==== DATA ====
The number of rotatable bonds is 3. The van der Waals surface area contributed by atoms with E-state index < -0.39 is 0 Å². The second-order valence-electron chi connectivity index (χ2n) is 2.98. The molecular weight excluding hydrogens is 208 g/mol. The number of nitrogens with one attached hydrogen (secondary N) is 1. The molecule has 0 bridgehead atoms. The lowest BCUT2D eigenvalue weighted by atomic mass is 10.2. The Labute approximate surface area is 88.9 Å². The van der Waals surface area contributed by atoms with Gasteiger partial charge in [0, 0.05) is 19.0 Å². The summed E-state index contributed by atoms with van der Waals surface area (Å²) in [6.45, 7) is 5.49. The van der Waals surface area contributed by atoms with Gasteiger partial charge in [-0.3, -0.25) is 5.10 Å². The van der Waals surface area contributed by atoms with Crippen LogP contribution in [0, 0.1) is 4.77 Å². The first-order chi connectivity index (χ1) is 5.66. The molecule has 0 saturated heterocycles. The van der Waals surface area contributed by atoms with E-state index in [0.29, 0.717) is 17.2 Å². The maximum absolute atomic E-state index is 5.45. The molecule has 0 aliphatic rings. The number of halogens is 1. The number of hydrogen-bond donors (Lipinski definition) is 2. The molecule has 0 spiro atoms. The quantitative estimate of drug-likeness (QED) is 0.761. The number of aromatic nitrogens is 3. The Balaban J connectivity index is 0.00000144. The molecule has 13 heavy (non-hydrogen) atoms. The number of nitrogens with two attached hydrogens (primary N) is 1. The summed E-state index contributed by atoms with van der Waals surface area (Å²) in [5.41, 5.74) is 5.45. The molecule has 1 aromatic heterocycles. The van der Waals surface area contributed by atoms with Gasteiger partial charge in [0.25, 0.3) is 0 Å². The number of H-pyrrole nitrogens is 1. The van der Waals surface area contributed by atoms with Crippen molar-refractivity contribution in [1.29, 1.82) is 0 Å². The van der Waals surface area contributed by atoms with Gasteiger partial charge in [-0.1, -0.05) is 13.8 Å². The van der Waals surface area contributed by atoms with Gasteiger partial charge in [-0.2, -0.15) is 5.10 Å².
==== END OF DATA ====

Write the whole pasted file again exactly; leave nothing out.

The number of rotatable bonds is 3. The van der Waals surface area contributed by atoms with E-state index < -0.39 is 0 Å². The second-order valence-electron chi connectivity index (χ2n) is 2.98. The molecular weight excluding hydrogens is 208 g/mol. The number of nitrogens with one attached hydrogen (secondary N) is 1. The molecule has 0 bridgehead atoms. The lowest BCUT2D eigenvalue weighted by atomic mass is 10.2. The Labute approximate surface area is 88.9 Å². The van der Waals surface area contributed by atoms with Gasteiger partial charge in [0, 0.05) is 19.0 Å². The summed E-state index contributed by atoms with van der Waals surface area (Å²) in [6.45, 7) is 5.49. The van der Waals surface area contributed by atoms with Gasteiger partial charge in [-0.3, -0.25) is 5.10 Å². The van der Waals surface area contributed by atoms with Crippen LogP contribution in [0, 0.1) is 4.77 Å². The first-order chi connectivity index (χ1) is 5.66. The molecule has 0 saturated heterocycles. The van der Waals surface area contributed by atoms with E-state index in [0.29, 0.717) is 17.2 Å². The maximum absolute atomic E-state index is 5.45. The molecule has 0 aliphatic rings. The number of halogens is 1. The number of hydrogen-bond donors (Lipinski definition) is 2. The molecule has 0 spiro atoms. The quantitative estimate of drug-likeness (QED) is 0.761. The number of aromatic nitrogens is 3. The Balaban J connectivity index is 0.00000144. The molecule has 13 heavy (non-hydrogen) atoms. The number of nitrogens with two attached hydrogens (primary N) is 1. The summed E-state index contributed by atoms with van der Waals surface area (Å²) in [5.41, 5.74) is 5.45. The molecule has 1 aromatic heterocycles. The van der Waals surface area contributed by atoms with Gasteiger partial charge in [0.25, 0.3) is 0 Å². The number of H-pyrrole nitrogens is 1. The van der Waals surface area contributed by atoms with Crippen molar-refractivity contribution in [1.29, 1.82) is 0 Å². The van der Waals surface area contributed by atoms with Gasteiger partial charge in [-0.1, -0.05) is 13.8 Å². The van der Waals surface area contributed by atoms with Gasteiger partial charge in [-0.2, -0.15) is 5.10 Å².